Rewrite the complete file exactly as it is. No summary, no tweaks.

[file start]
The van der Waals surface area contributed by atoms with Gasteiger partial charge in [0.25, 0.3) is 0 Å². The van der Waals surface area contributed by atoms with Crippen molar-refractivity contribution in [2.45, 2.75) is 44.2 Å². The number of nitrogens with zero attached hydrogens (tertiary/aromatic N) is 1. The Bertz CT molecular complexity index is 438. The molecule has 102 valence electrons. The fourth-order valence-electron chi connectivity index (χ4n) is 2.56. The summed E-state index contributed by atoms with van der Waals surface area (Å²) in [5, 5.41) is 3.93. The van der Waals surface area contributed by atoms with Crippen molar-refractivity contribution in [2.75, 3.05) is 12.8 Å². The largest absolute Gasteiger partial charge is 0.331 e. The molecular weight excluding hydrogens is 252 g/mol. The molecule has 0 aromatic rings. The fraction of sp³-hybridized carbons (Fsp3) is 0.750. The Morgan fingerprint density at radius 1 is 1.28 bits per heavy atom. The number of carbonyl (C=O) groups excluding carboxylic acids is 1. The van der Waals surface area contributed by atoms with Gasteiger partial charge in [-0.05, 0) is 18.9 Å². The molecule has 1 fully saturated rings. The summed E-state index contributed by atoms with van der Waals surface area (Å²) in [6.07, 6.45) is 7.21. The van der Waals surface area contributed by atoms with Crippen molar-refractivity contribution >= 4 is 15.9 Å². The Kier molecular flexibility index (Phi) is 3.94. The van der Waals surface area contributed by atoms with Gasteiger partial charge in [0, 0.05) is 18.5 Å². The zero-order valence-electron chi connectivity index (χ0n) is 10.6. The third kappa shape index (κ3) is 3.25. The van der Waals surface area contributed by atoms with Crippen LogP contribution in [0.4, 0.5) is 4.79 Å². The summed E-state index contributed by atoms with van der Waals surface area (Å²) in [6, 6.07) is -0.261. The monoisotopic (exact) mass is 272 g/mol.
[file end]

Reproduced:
The van der Waals surface area contributed by atoms with Gasteiger partial charge in [0.25, 0.3) is 0 Å². The van der Waals surface area contributed by atoms with Crippen molar-refractivity contribution in [2.45, 2.75) is 44.2 Å². The number of nitrogens with zero attached hydrogens (tertiary/aromatic N) is 1. The Bertz CT molecular complexity index is 438. The molecule has 102 valence electrons. The fourth-order valence-electron chi connectivity index (χ4n) is 2.56. The summed E-state index contributed by atoms with van der Waals surface area (Å²) in [5, 5.41) is 3.93. The van der Waals surface area contributed by atoms with Crippen molar-refractivity contribution in [2.75, 3.05) is 12.8 Å². The largest absolute Gasteiger partial charge is 0.331 e. The molecular weight excluding hydrogens is 252 g/mol. The molecule has 0 aromatic rings. The fraction of sp³-hybridized carbons (Fsp3) is 0.750. The Morgan fingerprint density at radius 1 is 1.28 bits per heavy atom. The number of carbonyl (C=O) groups excluding carboxylic acids is 1. The van der Waals surface area contributed by atoms with Gasteiger partial charge in [-0.05, 0) is 18.9 Å². The molecule has 1 fully saturated rings. The summed E-state index contributed by atoms with van der Waals surface area (Å²) in [6.07, 6.45) is 7.21. The van der Waals surface area contributed by atoms with Crippen molar-refractivity contribution >= 4 is 15.9 Å². The Kier molecular flexibility index (Phi) is 3.94. The van der Waals surface area contributed by atoms with Gasteiger partial charge in [0, 0.05) is 18.5 Å². The zero-order valence-electron chi connectivity index (χ0n) is 10.6. The third kappa shape index (κ3) is 3.25. The van der Waals surface area contributed by atoms with Crippen LogP contribution in [0.4, 0.5) is 4.79 Å². The summed E-state index contributed by atoms with van der Waals surface area (Å²) in [6, 6.07) is -0.261. The monoisotopic (exact) mass is 272 g/mol.